Yesterday, 11 months after a military coup d'état led by General Mohamed Ould Abdel Aziz, Mauritania has elected the General to the presidency, resulting in Abdel Aziz's main challengers denouncing the election as a “charade,” according to BBC News. A quick scan of the Sahelian blogosphere shows that the challengers are in good company.
Maghreb Blog explains the candidates:
Mauritanians head to the polls today in landmark presidential elections. The front runner is Ould Abdel Aziz, former junta leader who is running on a platform based on populism and being anti-Israel. Ould Abdel Aziz has also called for an end to corruption and instituting principles for good governance. According to recent polls, General Ould Abdel Aziz is trailed by Ahmed Ould Dada and Messaoud Ould Boulkheir. The former's agenda emphasizes the morals and values of “justice, equity, tolerance.” Ould Boulkheir has espoused ideals of democracy and human rights, and has pledged his support for trade unions.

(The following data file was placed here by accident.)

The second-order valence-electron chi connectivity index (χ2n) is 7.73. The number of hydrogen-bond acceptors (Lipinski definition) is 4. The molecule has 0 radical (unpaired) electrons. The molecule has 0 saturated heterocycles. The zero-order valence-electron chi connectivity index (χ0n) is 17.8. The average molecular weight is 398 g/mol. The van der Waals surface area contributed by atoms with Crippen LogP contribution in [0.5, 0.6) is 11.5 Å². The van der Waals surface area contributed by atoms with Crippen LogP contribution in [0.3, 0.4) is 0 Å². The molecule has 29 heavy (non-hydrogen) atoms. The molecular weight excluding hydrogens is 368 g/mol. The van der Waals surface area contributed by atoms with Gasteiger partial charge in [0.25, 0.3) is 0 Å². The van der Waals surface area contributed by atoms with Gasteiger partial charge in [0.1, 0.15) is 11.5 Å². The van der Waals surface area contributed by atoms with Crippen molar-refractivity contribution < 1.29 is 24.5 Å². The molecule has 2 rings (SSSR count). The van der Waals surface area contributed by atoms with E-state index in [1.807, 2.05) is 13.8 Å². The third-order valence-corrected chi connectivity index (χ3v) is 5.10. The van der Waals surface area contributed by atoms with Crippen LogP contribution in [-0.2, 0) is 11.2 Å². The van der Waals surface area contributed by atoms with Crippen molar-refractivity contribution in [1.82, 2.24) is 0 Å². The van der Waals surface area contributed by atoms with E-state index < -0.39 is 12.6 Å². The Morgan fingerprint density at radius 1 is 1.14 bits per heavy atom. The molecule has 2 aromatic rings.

The Moor Next Door, based in the U.S., boldly calls fraud, stating:
The Ould Daddah and Boulkheir campaigns are now best described as “in shock”: the numbers coming out since the polls closed are showing massive majorities for General Ould Abdel Aziz. In Nouadhibou, sixty-five precincts are showing the same results in favor of Ould Abdel Aziz. The question: how? The answer: fraud. Their reactions now will determine what is possible tomorrow and in the days afterward.
The blogger reminds us:
General Ould Abdel Aziz has lead Mauritania in three substantial campaigns: The Good Coup (2005), the Rejected Coup (2008) and, now, the Constitutional Coup (2009).
U.S.-based self-described African blogger A Bombastic Element calls a spade a spade:
The BBC is reporting that coup leader General Mohamed Ould Abdelaziz, who relinquished power and turned civilian in order to run in Saturday's elections, is about to pull off a “Musharraf.”
As bloggers wait for results to be finalized, one – an artist living in Nouakchott, offers this sketch of election day in Nouadhibou: